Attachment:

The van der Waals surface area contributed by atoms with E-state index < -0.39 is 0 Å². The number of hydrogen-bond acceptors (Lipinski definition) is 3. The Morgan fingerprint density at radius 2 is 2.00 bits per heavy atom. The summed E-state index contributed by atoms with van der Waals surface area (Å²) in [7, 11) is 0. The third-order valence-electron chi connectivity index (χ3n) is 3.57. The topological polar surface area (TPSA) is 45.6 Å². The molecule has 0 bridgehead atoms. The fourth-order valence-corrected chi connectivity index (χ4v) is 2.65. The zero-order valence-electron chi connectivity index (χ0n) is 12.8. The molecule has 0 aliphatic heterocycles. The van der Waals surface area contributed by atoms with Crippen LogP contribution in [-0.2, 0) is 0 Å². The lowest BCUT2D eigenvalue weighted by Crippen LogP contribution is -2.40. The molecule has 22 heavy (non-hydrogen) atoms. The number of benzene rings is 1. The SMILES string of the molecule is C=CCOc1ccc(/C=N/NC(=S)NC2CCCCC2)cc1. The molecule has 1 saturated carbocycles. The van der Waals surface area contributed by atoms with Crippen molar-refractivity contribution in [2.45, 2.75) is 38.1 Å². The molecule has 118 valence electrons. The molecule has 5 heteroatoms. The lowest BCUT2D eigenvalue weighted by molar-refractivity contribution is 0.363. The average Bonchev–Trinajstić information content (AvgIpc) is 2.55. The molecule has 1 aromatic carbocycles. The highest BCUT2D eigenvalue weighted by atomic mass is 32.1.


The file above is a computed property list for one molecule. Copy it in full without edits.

The van der Waals surface area contributed by atoms with E-state index < -0.39 is 0 Å². The number of hydrogen-bond acceptors (Lipinski definition) is 3. The Morgan fingerprint density at radius 2 is 2.00 bits per heavy atom. The summed E-state index contributed by atoms with van der Waals surface area (Å²) in [7, 11) is 0. The third-order valence-electron chi connectivity index (χ3n) is 3.57. The topological polar surface area (TPSA) is 45.6 Å². The molecule has 0 bridgehead atoms. The fourth-order valence-corrected chi connectivity index (χ4v) is 2.65. The zero-order valence-electron chi connectivity index (χ0n) is 12.8. The molecule has 0 aliphatic heterocycles. The van der Waals surface area contributed by atoms with Crippen LogP contribution in [-0.2, 0) is 0 Å². The lowest BCUT2D eigenvalue weighted by Crippen LogP contribution is -2.40. The molecule has 22 heavy (non-hydrogen) atoms. The number of benzene rings is 1. The SMILES string of the molecule is C=CCOc1ccc(/C=N/NC(=S)NC2CCCCC2)cc1. The molecule has 1 saturated carbocycles. The van der Waals surface area contributed by atoms with Crippen molar-refractivity contribution in [2.45, 2.75) is 38.1 Å². The molecule has 118 valence electrons. The molecule has 5 heteroatoms. The lowest BCUT2D eigenvalue weighted by molar-refractivity contribution is 0.363. The average Bonchev–Trinajstić information content (AvgIpc) is 2.55. The molecule has 1 aromatic carbocycles. The highest BCUT2D eigenvalue weighted by atomic mass is 32.1.